In Kensington, serving cans of sardine qualifies an establishment as a restaurant, and you can be an instant hotelier by renting any spot to sleep by the night, week or month. No bed is necessary, just a piece of plywood would do. Flop houses dot this neighborhood. If you’re a prissy mofo who’s leery of sharing a room with four or five other bodies, you can come to Charles Rickard. Charles has a building at Kensington and Tusculum. For just $300 a month, you can have your own suite of bedroom, kitchen and bathroom. If you talk nice, or are pleasant to look at, Charles may knock it down to $200, however, so do bargain. A garbage man is currently occupying the front part of the third floor. “He’s my best tenant ever. He’s about the only one who has never stolen from me. The rest would take whatever, even my utensils.”
The other sections of this spacious wreck of a house is available. A bedroom on the second floor even has two TVs, although only one is working. In the adjacent kitchen, there is an image of the Last Supper, and one of Christ praying on the Mount of Olives. In the yellow light, you’ll nod, watched over by these reproduced Jesuses, and should you OD, God forbid, it won’t be that big of a deal, at least not to Charles, your final earthly landlord, “I’ve had people die in every single room of this house. See that chair there? A woman died sitting right on it!”
Charles himself sleeps on a bare mattress littered with receipts, bills, medical prescriptions and pill bottles. On the floor are clothing, tissues and more miscellaneous pieces of paper. When I asked Charles why he had the television on, he said, “I just turned it on for you! To show that I watch television, to show that I’m not an animal, you know what I mean?” He complained that sometimes when he jerked off, a family of squirrels looked at him from outside the window, as if to laugh at him.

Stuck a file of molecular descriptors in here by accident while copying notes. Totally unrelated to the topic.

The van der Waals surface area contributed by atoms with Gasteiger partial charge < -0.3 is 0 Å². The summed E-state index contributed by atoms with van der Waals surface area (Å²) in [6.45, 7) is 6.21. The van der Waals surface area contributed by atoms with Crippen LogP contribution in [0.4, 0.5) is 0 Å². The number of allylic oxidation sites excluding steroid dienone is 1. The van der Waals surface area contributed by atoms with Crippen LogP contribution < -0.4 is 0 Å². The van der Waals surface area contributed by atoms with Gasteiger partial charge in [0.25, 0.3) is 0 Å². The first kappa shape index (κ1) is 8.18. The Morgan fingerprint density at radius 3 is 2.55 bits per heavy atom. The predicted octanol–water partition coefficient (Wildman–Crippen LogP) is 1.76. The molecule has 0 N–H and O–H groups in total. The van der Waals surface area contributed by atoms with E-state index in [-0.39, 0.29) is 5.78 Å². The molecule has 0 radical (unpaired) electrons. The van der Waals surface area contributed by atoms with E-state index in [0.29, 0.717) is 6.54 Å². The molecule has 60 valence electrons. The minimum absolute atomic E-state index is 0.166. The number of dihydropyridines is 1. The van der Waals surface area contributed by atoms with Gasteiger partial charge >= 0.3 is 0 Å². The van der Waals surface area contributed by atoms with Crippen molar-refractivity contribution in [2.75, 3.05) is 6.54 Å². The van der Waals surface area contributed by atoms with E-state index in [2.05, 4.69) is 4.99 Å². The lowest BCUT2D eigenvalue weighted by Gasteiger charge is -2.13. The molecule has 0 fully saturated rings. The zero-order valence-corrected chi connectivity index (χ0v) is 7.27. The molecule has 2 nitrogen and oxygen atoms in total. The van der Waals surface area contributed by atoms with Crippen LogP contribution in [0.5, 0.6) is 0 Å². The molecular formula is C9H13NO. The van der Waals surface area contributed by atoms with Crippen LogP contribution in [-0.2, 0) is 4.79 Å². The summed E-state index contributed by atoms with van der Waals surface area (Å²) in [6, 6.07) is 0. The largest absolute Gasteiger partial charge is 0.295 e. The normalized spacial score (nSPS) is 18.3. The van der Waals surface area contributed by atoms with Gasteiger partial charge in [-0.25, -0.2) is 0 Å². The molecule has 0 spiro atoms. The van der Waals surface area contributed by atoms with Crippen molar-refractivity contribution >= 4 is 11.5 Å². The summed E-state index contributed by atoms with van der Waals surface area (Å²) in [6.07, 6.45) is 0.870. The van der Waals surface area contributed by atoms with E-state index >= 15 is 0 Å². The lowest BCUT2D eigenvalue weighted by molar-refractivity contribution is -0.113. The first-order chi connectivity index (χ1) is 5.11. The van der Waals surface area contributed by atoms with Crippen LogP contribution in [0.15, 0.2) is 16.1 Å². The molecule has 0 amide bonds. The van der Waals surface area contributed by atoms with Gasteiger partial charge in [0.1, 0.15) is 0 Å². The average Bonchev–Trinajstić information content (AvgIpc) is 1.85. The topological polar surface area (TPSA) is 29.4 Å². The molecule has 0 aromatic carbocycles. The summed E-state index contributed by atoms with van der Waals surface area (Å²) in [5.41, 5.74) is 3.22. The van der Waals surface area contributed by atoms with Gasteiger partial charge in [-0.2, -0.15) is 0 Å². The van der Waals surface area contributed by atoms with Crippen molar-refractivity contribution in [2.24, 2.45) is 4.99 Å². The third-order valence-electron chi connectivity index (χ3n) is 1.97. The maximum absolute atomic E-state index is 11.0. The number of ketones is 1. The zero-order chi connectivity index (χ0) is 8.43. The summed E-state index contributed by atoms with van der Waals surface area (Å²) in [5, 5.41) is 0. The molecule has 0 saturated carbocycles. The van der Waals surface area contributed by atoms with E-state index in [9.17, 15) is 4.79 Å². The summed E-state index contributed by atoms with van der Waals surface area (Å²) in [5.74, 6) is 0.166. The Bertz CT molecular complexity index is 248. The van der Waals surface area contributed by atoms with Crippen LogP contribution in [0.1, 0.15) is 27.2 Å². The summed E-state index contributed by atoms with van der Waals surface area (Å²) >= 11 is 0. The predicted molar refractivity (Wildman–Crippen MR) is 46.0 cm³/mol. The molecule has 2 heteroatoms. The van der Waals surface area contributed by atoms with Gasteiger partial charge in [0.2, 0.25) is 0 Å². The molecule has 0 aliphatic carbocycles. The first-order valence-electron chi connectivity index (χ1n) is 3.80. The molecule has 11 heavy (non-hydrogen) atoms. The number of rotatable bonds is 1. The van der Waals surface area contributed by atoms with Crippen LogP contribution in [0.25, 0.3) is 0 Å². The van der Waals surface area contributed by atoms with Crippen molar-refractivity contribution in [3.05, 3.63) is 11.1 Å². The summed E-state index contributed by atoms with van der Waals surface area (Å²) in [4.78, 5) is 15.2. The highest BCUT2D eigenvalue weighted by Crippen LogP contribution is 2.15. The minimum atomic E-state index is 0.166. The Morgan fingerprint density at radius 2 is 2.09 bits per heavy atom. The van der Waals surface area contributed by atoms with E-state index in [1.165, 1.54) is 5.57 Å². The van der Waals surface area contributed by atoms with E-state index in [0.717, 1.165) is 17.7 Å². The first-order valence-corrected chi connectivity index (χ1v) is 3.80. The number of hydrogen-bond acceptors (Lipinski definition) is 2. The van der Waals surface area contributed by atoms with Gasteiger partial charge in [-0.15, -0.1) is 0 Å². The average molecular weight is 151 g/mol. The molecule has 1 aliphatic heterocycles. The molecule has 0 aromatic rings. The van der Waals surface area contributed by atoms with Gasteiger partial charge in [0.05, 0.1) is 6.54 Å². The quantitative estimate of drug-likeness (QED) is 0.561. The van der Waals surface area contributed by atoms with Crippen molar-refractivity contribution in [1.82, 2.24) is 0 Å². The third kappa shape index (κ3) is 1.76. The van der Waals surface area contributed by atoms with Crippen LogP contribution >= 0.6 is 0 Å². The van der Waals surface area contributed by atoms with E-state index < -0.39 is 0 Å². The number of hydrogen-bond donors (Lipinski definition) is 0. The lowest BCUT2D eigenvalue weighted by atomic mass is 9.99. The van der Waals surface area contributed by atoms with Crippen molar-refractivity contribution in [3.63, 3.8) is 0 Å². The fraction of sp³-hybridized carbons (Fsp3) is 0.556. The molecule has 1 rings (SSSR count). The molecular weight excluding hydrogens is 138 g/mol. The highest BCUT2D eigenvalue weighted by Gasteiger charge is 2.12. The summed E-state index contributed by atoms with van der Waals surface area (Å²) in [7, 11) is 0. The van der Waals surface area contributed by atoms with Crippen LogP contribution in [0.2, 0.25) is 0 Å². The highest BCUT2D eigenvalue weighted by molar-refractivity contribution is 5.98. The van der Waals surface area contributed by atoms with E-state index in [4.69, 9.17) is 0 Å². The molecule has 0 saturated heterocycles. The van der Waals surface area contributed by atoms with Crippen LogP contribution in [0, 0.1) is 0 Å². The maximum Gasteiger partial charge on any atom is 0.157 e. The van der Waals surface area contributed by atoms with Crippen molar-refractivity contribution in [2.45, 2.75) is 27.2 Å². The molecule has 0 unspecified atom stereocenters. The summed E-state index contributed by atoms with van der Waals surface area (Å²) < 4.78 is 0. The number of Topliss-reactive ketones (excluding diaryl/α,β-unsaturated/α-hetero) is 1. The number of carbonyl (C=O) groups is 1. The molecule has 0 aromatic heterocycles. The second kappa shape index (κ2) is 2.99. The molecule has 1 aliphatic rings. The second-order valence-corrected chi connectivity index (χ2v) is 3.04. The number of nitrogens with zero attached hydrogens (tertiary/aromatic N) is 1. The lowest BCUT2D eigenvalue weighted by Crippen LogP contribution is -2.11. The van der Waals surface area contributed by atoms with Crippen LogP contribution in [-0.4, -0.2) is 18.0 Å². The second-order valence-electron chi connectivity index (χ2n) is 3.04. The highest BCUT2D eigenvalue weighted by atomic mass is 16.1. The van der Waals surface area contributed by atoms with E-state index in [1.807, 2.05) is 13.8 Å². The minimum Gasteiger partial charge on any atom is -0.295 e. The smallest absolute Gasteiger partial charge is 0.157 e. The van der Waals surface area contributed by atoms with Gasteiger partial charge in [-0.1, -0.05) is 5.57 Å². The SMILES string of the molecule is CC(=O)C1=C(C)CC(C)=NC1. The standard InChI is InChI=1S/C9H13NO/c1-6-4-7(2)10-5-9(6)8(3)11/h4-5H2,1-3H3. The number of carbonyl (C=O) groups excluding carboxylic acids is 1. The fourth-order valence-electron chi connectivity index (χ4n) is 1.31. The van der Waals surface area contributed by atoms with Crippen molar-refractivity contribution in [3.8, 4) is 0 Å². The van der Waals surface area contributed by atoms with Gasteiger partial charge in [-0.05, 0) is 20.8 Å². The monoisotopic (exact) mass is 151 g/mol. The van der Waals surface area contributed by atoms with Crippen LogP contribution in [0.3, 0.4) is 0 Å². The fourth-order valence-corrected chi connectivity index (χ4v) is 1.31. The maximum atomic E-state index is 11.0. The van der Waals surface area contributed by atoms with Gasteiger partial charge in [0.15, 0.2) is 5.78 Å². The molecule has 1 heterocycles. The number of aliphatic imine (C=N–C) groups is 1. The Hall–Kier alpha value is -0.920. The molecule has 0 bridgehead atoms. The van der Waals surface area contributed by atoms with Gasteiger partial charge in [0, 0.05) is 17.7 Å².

Fifty-six-years-old, Charles has served in the Army, and has worked as a plumber, roofer, electrician, car mechanic, bug exterminator and embalmer of corpses, but when his meth-dealing brother tried to run him over with a truck, he became disabled, so now collects $700 a month in Social Security. When not in a wheelchair, he hobbles around with two canes. Smiling, he admitted to having an encyclopedic criminal record, “I’ve done a lot of bad things.”
One set of crimes Charles has never been charged for, however, is robbing from corpses, “We’d strip them of their jewelry, and lots of time, we’d switch them from their coffins, to a cheaper version, you know. Some of them, we’d bury in styrofoam coffins.”
“You’re shitting me?!”
“No, I’m not. This was twenty, thirty years ago, but I’m sure, it’s still happening today. When the family leaves, that pit is still open, and that mound of dirt is still there, so we’d jump right in and do what we have to do, you know what I mean? We got it down to a science. We’re fast!”
With his Social Security and rent from his tenants, Charles makes out OK, and he still does an occasional odd job, using his many skills. For $35, he’ll rid your house of roaches, mice, rats and even bedbugs. A faded sign outside his house also advertises, “CAR WASH $1.”